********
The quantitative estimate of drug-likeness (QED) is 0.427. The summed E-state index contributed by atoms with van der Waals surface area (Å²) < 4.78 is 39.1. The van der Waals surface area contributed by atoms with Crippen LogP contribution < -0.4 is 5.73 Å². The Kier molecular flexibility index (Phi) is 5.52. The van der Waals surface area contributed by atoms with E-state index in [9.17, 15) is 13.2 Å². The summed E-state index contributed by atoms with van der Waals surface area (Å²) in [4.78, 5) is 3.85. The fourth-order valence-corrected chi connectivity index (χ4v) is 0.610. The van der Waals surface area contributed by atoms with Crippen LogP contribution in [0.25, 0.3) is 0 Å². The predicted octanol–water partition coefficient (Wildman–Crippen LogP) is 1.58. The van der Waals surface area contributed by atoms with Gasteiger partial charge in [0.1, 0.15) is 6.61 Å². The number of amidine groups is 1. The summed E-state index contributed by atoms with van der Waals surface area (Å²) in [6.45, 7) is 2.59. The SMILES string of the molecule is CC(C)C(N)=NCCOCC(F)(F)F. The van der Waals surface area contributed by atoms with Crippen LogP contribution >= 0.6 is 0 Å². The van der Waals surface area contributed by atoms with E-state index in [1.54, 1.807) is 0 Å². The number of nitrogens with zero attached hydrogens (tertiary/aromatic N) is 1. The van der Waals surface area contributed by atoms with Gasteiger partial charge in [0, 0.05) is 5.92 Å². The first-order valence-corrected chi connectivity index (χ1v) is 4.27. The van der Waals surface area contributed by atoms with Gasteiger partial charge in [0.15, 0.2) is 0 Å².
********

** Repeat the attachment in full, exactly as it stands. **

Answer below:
The quantitative estimate of drug-likeness (QED) is 0.427. The summed E-state index contributed by atoms with van der Waals surface area (Å²) < 4.78 is 39.1. The van der Waals surface area contributed by atoms with Crippen LogP contribution < -0.4 is 5.73 Å². The Kier molecular flexibility index (Phi) is 5.52. The van der Waals surface area contributed by atoms with E-state index in [9.17, 15) is 13.2 Å². The summed E-state index contributed by atoms with van der Waals surface area (Å²) in [4.78, 5) is 3.85. The fourth-order valence-corrected chi connectivity index (χ4v) is 0.610. The van der Waals surface area contributed by atoms with Crippen LogP contribution in [0.25, 0.3) is 0 Å². The predicted octanol–water partition coefficient (Wildman–Crippen LogP) is 1.58. The van der Waals surface area contributed by atoms with Gasteiger partial charge in [0.1, 0.15) is 6.61 Å². The number of amidine groups is 1. The summed E-state index contributed by atoms with van der Waals surface area (Å²) in [6.45, 7) is 2.59. The SMILES string of the molecule is CC(C)C(N)=NCCOCC(F)(F)F. The van der Waals surface area contributed by atoms with Crippen LogP contribution >= 0.6 is 0 Å². The van der Waals surface area contributed by atoms with E-state index in [1.54, 1.807) is 0 Å². The number of nitrogens with zero attached hydrogens (tertiary/aromatic N) is 1. The van der Waals surface area contributed by atoms with Gasteiger partial charge in [0, 0.05) is 5.92 Å². The first-order valence-corrected chi connectivity index (χ1v) is 4.27. The van der Waals surface area contributed by atoms with Gasteiger partial charge in [0.15, 0.2) is 0 Å².